It’s a moving scene in any performance of Verdi’s masterpiece, but particularly so in English National Opera’s revival of Peter Konwitschny’s raw, no-frills 2013 production. American soprano Nicole Chevalier gives a devastating portrayal of the doomed courtesan in an extraordinarily powerful performance, brought sharply into focus by laser-like direction from revival director Ruth Knight and played out on a stage devoid of scenery and props.

Huge curtains swing back and forth in a metaphor for revelation and concealment, but otherwise there is nothing to attract the eye, throwing all the attention unrelentingly upon the performers. Chevalier is as good an actor as she is a singer and can easily withstand this level of observation; others are not so fortunate. Argentinian Jose Simerilla Romero, making his ENO debut as her lover Alfredo, possesses a refined tenor voice, but it’s too small for the Coliseum, his words often lost in its vast auditorium. We are in the 1950s in this production, and he’s not helped by designer Johannes Leiacker’s decision to dress him as a beat poet, all horn-rimmed specs and big floppy cardie.

Nicole Chevalier in ENO’s La traviata.
‘Extraordinarily powerful’: Nicole Chevalier in ENO’s La traviata. Photograph: Jane Hobson/Shutterstock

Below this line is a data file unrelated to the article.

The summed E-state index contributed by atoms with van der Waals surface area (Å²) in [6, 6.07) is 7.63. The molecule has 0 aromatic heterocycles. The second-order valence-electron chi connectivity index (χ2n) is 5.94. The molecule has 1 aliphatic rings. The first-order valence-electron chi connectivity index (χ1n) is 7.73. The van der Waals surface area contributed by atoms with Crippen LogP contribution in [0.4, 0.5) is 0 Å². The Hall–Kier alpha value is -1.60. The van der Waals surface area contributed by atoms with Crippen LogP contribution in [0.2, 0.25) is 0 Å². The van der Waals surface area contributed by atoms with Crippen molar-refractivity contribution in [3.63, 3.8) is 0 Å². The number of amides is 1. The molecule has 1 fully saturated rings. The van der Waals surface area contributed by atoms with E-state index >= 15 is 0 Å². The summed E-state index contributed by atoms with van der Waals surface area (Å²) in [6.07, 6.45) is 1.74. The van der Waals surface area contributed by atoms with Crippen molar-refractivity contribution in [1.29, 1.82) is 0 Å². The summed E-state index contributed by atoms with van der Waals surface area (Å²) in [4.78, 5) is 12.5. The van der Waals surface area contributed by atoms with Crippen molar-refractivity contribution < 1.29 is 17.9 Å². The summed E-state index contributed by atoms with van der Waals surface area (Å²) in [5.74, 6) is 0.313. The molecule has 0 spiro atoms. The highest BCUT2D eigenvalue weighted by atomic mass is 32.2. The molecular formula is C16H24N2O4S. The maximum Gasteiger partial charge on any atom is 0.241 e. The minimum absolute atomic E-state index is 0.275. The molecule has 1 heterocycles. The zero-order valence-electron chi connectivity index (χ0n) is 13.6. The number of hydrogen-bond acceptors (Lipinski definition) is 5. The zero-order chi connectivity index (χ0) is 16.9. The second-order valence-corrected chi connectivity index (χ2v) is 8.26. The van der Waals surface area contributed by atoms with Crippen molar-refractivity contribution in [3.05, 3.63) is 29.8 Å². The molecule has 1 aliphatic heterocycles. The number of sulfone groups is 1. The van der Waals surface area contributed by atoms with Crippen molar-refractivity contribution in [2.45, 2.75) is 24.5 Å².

Baritone Roland Wood, as Alfredo’s father, Germont, who persuades her to end her affair, needs no scenery to support his magnificent performance, but Konwitschny’s idea that he should be accompanied by his betrothed daughter (a character Verdi only allows us to imagine) is troubling. She’s a schoolgirl. Germont’s plea to Violetta now looks like part of a pattern of menacingly controlling behaviour, rather than a direct appeal to her conscience.

By happy coincidence, Opera North’s former music director Richard Farnes is conducting ENO’s La traviata. His rapport with the orchestra was obvious from the first bar, drawing some exemplary performances from players still winded by recent redundancy announcements, and the principled resignation this month of their music director, the hugely respected Martyn Brabbins.

As ENO reels from one Arts Council-inspired blow to the next (the much-loved chorus is surely in line for cuts), could Farnes be the person to steady the ship for a while? He would no doubt view it as a poisoned chalice – no conductor wants to preside over enforced decline – but his consummate musicianship and wide experience would be invaluable in this time of crisis. What wasn’t in doubt on the first night was the audience’s support for the imperilled orchestra. A roar of sympathetic approval went up when Farnes led the players on stage at the calls; a roar that could – and should – have been heard up the road at Arts Council England’s London HQ.

Star ratings (out of five)
La rondine ★★★★★
La traviata ★★★